College Campuses and the Absurdity of Antisemitism
As the UN Security Council once more turns to its obsession with bashing Israel (as US Ambassador to the UN Nikki Haley recently pointed out ), the Israelis have unveiled their newest medical miracle: the use of sound frequencies to control the debilitating effects of Parkinson’s disease.
The recently appointed head of Hamas, Yahya Sinwar, had his life saved from a brain tumor in an Israeli hospital. To show his appreciation, he now threatens to kill Jews. You can save the life of a fundamentalist Muslim, but you cannot save him from his theologically spawned hatred.
When it comes to Jews, you can have your choice of antisemitism. If you think capitalism is evil, you can focus on the “international banking conspiracy” led by the Rothschilds. If collectivism offends you, there is always Karl Marx, not to mention the Soviet revolution led by such “Jews” as Lenin and Stalin.
The Arab-Israeli dispute is not about land, settlements, green lines or roadmaps. It is about Jews.
When Jordan’s King Hussein occupied the West Bank, no one spoke of occupation or the need to create a democratic, secular state of Palestine. If the Israelis were Muslims, the world would no more care about what they did than it cares about Iran’s control of Sunni Arabs, China’s occupation of Mongolia or Turkey’s partition of Cyprus.
The idea that a better hasbara campaign (a positive portrayal of Jews and their history) or a more active role by Israeli public affairs specialists will change things is questionable — especially on college campuses in Western countries, where antisemitism is infused in the liberal arts curriculum with the same intensity as is the assault on so-called “white privilege.”
In the classroom, the Israelis are portrayed as European colonizers, although at least half of all Israelis are descendants of Mizrahi (Middle Eastern) Jews. The Palestinians, in this narrative, are an oppressed people, and the Jews are intruders, even those who were forcibly expelled from their ancient homes in the Middle East by Muslims.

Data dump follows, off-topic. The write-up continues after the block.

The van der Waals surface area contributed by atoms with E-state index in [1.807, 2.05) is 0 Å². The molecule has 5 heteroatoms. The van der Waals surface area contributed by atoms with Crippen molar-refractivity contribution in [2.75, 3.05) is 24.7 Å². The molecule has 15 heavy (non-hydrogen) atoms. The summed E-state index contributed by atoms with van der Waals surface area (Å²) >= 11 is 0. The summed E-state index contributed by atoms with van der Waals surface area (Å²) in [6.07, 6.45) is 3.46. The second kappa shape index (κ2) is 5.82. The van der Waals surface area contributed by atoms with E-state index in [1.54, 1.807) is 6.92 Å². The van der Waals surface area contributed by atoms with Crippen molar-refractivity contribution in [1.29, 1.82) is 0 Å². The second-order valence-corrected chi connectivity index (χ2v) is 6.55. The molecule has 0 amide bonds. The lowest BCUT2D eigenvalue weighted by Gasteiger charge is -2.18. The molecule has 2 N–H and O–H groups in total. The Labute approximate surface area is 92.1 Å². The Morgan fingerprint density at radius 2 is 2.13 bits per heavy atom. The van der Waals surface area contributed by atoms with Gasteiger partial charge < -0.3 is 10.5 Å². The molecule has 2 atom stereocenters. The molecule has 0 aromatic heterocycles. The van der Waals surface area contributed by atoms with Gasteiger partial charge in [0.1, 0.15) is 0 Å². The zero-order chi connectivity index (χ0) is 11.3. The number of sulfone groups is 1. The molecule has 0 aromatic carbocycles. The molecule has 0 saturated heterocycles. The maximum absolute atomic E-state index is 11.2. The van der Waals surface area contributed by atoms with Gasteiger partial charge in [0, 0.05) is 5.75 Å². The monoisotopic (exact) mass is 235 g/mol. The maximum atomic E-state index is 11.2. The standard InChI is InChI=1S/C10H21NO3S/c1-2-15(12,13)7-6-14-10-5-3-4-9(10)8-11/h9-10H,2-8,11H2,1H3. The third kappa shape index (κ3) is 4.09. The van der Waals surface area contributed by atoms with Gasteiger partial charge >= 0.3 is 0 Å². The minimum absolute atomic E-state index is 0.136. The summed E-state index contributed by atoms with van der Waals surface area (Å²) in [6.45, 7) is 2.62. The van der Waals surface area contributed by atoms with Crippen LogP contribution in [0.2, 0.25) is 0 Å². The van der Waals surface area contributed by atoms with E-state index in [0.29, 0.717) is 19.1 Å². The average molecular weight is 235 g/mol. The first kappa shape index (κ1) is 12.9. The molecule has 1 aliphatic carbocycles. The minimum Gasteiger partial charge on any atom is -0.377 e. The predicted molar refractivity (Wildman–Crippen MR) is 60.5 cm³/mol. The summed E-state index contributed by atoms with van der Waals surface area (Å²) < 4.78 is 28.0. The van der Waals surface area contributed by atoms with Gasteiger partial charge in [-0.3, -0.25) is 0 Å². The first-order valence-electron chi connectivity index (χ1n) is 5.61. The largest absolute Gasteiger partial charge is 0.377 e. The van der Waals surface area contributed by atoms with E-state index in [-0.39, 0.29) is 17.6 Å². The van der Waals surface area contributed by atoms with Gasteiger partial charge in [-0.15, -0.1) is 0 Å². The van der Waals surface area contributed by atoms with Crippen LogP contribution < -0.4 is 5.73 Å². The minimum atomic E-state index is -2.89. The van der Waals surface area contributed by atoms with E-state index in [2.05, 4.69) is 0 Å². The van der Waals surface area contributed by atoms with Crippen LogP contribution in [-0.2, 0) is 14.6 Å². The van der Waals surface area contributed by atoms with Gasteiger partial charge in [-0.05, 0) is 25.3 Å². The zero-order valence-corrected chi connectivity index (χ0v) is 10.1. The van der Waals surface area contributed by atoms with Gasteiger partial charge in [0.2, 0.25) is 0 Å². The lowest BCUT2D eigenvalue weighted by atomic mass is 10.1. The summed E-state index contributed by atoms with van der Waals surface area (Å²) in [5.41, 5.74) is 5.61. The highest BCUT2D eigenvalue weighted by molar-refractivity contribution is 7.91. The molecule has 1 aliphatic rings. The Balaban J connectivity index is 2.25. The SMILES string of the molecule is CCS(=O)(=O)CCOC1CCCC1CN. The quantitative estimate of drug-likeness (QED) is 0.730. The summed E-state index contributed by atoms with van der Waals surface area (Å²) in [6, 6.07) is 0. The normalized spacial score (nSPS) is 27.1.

In student government bodies, identity politics are paramount. Alliances are forged on the basis of the identities of the “oppressed.” Jews are seen not only as white, but also as privileged and successful whites. Since student groups are organized and funded on the basis of identity, it is possible to have a Muslim student group, an Arab student group, and a Palestinian student group. When it comes to Israel, and too often to Jews, these groups are united in their hatred.
Campus politics makes for the strangest of bedfellows. Many of these Arab groups form alliances with pro-gay groups, even though they abhor homosexuals.
When looking at posters proclaiming “LGBTs for Palestine,” I cannot help but wonder how these demonstrators would fare in Ramallah, or better yet in Hamas-controlled Gaza City. Hangings and stonings would end these rallies rather quickly.
No amount of hasbara will overcome this hatred, which views Jews as the beneficiaries of bourgeois, white culture, and Israel as a state comprised of European colonizers. In one academic department that I know of, Israel was portrayed as the last bastion of British imperialism, an allegation that’s absurd for anyone who understands world history.
Outside of mathematics, the sciences and engineering, college campuses are turning into an intellectual wasteland, polluted by ideology, and populated by second- and third-rate minds that could not function in the real world.
It is not the place to win hearts and minds. Those battles are best fought elsewhere.
Abraham H. Miller is an emeritus professor of political science, University of Cincinnati, and a distinguished fellow with the Haym Salomon Center. Follow him @salomoncenter. A version of this article was originally published by The Spectator.